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Physiol Behav. 1996 Mar;59(3):475-8.

Role of olfaction in the formation of preference for high-fat foods in mice.

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  • 1Department of Psychology, Southeast Missouri State University, Cape Girardeau, MO 63701, USA.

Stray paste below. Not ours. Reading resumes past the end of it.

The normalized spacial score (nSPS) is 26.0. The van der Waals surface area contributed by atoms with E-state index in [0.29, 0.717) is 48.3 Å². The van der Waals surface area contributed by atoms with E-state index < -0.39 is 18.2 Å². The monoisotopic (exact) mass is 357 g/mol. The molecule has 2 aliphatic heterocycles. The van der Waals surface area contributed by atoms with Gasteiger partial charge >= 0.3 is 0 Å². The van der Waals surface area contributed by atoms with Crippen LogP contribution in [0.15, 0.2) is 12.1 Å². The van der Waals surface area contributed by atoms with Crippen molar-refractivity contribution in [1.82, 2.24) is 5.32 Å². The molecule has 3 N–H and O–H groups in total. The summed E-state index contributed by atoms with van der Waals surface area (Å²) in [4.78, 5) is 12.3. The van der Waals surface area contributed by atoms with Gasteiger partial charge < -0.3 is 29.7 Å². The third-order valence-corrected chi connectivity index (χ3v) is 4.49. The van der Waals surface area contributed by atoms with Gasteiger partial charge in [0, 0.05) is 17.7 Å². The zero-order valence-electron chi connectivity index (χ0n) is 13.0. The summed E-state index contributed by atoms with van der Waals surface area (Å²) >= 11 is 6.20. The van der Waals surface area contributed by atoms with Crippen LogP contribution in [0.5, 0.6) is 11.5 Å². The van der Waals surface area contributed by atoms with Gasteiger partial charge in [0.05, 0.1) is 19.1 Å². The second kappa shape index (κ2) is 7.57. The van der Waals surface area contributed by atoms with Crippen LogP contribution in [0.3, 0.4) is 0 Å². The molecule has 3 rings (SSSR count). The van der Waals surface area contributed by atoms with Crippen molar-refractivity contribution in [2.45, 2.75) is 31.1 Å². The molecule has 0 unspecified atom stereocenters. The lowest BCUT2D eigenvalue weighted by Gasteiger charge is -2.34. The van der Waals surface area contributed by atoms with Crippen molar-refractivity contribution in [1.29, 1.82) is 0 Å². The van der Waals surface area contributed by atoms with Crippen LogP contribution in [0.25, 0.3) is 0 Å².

Male albino mice were given access to both high- and low-fat food mixtures in the home cage for 4 days. Mice were then divided into three groups and given a choice test in which all groups demonstrated a significant preference for the high-fat food mixture. One group was then bilaterally olfactory nerve sectioned. Seven days following surgery, all groups were given a second choice test. Olfactory nerve-sectioned mice (while anosmic) showed no preference, whereas high-fat food preference in the two control groups strengthened. However, high-fat food preference returned to recovered nerve-sectioned mice by 21 days postsurgery. It appears that preference for many high-fat foods in mice requires olfaction. This is in good agreement with earlier work that reported the loss of the novel food effect in olfactory nerve-sectioned mice while anosmic, and points to an important role for olfaction in the formation of preference for many high-fat foods.

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